I wonder if that is the reason I always enjoyed slide night. I'm sure the family commraderie was a part of. In my memory, those nights were sacrosanct. There was a kind of excitement in the air - not quite holiday mode, but festive. We each picked out our favorite place to sit, there was no bickering, ie. "she touched me", even if feet or arms invaded another sister's space. Dad was in charge of the slide projector, mom sat back with her cup of coffee, maybe the first time all day she'd been off her feet. We were patient even when bent slides got stuck in the machine, or were turned upside down. I suppose we all had our favorites (probably the ones of ourselves). I remember JoJo, dressed in a blue tutu walking in the posie parade, and Linda in her navy blue graduation dress that I thought was the most stunning thing a 6th grader could wear. Even before I knew what being exotic was all about, I knew Mom was nothing short of glamorous with a hibiscus behind her ear or swimming with Jo and Linda in a sun drenched Guamanian beach. Judy, toddled around in corduroy pants or a fancy dress and funny looking, by anybody's standards (what was my Mother thinking?) Easter hat. And then there was the many moods and faces of me, when I wasn't me at all but still known as Carolyn.

What was it about seeing myself as a child that I enjoyed so much? What I know now, that I didn't know on those nights of my not always comfortable childhood, was that the slides and the showing of the slides represented good times. Times when the family looked the way I wanted it to look, needed it to look. Times that made the scary times more of a dream than a reality. I'm not saying my childhood was all scary or sad or not good, but there were dark times - times when the "funk" in dysfunctional outweighed the "fun". Slide night, like birthdays or Christmas, was always good.

I smile now when I look at that little girl with so much promise, so much to offer the world. Even then wanting to please people. Especially the man holding the camera. Knowing what I know now about her life, I kind of want to cry. But looking beyond that child's sense of fashion style, her ability to wear slightly jagged Mamie Eisenhower bangs, or reindeer antlers and make them look good, can you see her beauty and strength? She is, I think, as Dani says, at an age before the world got a hold of her and started telling her she wasn't the "all that" SHE knew herself to be.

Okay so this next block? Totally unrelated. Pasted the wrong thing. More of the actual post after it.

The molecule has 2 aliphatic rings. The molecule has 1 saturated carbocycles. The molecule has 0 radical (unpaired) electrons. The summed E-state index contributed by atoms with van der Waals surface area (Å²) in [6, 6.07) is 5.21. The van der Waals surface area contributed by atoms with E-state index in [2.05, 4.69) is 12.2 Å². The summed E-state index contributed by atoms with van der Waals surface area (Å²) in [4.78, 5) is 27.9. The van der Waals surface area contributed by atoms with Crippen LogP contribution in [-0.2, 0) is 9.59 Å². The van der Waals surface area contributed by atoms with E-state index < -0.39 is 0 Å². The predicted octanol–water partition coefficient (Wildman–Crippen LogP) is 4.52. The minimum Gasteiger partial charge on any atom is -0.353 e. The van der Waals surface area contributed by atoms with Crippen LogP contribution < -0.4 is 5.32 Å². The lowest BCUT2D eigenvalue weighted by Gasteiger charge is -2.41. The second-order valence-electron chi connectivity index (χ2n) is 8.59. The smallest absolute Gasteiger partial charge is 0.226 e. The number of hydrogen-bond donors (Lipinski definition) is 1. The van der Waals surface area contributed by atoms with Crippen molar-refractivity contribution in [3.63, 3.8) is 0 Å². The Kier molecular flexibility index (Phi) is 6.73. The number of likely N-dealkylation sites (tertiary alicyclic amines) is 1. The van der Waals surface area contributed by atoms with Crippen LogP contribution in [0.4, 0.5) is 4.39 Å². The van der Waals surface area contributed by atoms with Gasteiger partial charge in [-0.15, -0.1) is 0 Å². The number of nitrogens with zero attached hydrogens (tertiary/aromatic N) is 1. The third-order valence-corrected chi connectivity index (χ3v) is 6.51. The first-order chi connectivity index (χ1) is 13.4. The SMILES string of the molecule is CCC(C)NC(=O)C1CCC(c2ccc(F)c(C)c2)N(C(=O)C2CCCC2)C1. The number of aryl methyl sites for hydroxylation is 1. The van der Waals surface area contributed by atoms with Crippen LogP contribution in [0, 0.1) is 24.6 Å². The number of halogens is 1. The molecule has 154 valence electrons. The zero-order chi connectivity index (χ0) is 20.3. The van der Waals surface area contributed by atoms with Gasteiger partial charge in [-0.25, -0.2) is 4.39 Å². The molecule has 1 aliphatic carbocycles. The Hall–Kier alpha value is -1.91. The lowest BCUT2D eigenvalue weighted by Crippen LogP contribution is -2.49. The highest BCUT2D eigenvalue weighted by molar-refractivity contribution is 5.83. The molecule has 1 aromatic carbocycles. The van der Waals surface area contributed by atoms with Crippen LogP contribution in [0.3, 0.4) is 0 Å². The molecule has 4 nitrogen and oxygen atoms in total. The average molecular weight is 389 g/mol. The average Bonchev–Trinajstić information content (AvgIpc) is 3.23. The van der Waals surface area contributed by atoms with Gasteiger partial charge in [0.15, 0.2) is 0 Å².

I think what I saw on slide night, without having a name for it, was the heart of the girl. All through my ages I wanted to embrace that girl. Even when I was denying her because I listened to what the world had to say, a place deep inside me wanted to hold the little girl in the light. Is that where depression comes from? From putting more stock in what others have to say than what you know to be true? From being too scared to say, hey wait a minute, that's no way to treat a queen?

I guess there is also the very real possibility that I enjoyed slide night because I was just so darn cute. I swear, I feel like I could just rip off my shirt, throw on my butterfly wings and dance around the living room and feel the carefree joy of being ME.

Wishing for you the ability to see yourself as you were made to be
Merry ME,
aka Carolyn, Mary the Fair Heartmeyer, or what I answer to most these days May-Ree

Monday, July 26, 2010

Comfort List, con't.

I really can't believe that I made a comfort list that did not have a) Tulips and daffodils and b)chocolate ice cream on it.

What was I thinking?


It's About You

I've got some stuff rolling around in my head that I was going to get out by writing instead of shaking my head like a dog with water in its ears. Before I got to it, I checked my email and found Jon Gordon's weekly newsletter. It's always got something good, uplifting, and inspirational in it about living life by using your greatest potential. I share today's message with you because it really spoke to me.